3. Remove the pot from the heat and let the broth cool slightly, about 15 minutes. Strain the broth through a fine-mesh sieve and reserve the vegetables from the broth in a covered container and refrigerate. Divide the strained broth between 2 large pots or deep-sided skillets.
4. Roll the chilled fish mixture into 10 to 12 balls and arrange them on a flat surface covered with wax paper. (If necessary, wet your hands occasionally with cold water to prevent sticking.) Bring the broth in the pots to a boil over high heat. Use a large spoon to gently lay the quenelles into the broth, dividing them between the 2 pots so that they have room to cook without touching each other. Reduce the heat to medium and if the quenelles are not completely submerged, spoon a little broth over the tops. Cover and braise (which means simply to cook in any liquid—in this case the vegetable broth) for 15 minutes.
3 pounds brisket
Salt and freshly ground pepper
3 tablespoons plus 1 cup extra virgin olive oil
5 medium onions, sliced into thin rounds
5 cloves garlic, minced
15 juniper berries
2 bay leaves
1 1/2 tablespoons tomato paste
1 1/2 cups dry red wine
2 cups low-sodium chicken broth
3 pounds small, think-skinned potatoes, such as Yukon Gold
1. Preheat the oven to 325°F.
2. Season both sides of the brisket with salt and pepper. In a Dutch oven or large ovenproof pot, heat 2 tablespoons of the olive oil over high heat. Add the brisket and sear on both sides until browned, about 3 minutes per side. Transfer the meat to a platter and set aside.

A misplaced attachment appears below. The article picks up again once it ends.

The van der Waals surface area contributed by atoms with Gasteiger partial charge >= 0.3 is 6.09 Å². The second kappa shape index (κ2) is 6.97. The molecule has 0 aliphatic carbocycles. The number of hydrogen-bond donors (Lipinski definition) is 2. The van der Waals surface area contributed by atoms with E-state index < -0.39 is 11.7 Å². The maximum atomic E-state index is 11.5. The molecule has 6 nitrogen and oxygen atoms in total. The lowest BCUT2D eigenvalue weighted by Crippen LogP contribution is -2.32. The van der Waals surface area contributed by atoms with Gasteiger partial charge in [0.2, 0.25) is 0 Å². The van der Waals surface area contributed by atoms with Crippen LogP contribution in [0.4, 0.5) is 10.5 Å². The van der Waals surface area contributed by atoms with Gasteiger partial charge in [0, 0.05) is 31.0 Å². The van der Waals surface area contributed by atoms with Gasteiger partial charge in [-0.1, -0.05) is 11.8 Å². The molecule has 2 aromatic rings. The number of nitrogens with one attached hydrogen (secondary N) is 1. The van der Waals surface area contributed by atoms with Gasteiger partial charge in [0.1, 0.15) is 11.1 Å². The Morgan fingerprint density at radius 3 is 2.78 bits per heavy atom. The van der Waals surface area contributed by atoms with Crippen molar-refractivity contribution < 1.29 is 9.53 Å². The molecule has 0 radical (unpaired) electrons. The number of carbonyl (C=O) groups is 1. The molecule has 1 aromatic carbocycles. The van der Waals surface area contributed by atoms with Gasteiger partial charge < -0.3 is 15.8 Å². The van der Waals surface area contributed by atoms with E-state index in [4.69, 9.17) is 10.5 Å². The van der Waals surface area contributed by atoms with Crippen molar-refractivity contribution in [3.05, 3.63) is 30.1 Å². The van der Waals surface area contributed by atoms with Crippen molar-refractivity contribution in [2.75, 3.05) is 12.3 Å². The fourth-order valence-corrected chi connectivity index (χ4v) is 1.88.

3. Reduce the heat to medium and add 1 tablespoon of the olive oil to the pan. Add the onions, garlic, 1/2 teaspoon salt, and pepper to taste and stir well. Sauté until the onions have wilted, 5 to 7 minutes, stirring regularly to prevent burning.
4. Add the juniper berries and bay leaves and mix well. Add the tomato paste and mix well. Add the wine and chicken stock, increase the heat to high, and bring to a boil. Return the brisket to the pot. Cover and bake for 1 1/2 hours. Flip the meat over, cover, and bake until the meat is very tender, another 1 1/2 hours.
5. Thirty minutes before the meat has finished cooking, prepare the potatoes. Wash but do not peel them, then cut them into quarters or eighths. Steam or cook in lightly salted boiling water until they are tender, about 20 minutes. Drain the potatoes in a colander if boiling them, or remove them from the steamer and empty the water from the steamer pot. Return the potatoes to the pot.
6. Using a potato masher, mash the potatoes while adding the remaining 1 cup olive oil, 1/4 to 1/2 cup at a time. Continue mashing until the potatoes are fairly smooth. (It’s OK if some lumps remain.) Using a wooden spoon, stir in 1 teaspoon salt. The potatoes will become smoother but remain dense, not runny. Season with additional salt to taste. Cover and set aside. The potatoes should remain hot enough to serve with the meat. But, if not, reheat them over medium-high heat before serving, stirring to prevent burning.
7. Take the meat out of the oven and transfer it to a large serving platter. Tent with foil until ready to slice. While the meat is resting, fish out the juniper berries and bay leaves and discard. Season the gravy and the onions in the pot with salt and pepper to taste.
8. Slice the meat against the grain on the platter and top with the onions and gravy. Serve the meat and potatoes family style. Extra gravy from the pot can be served in a gravy boat on the side.
Recipes excerpted from The Covenant Kitchen: Food and Wine for the New Jewish Table by Jeff and Jodie Morgan. Copyright (c) 2015 by Jeff Morgan and Jodie Morgan. Excerpted by permission of Schocken, a division of Random House LLC. All rights reserved. No part of this excerpt may be reproduced or reprinted without permission in writing from the publisher.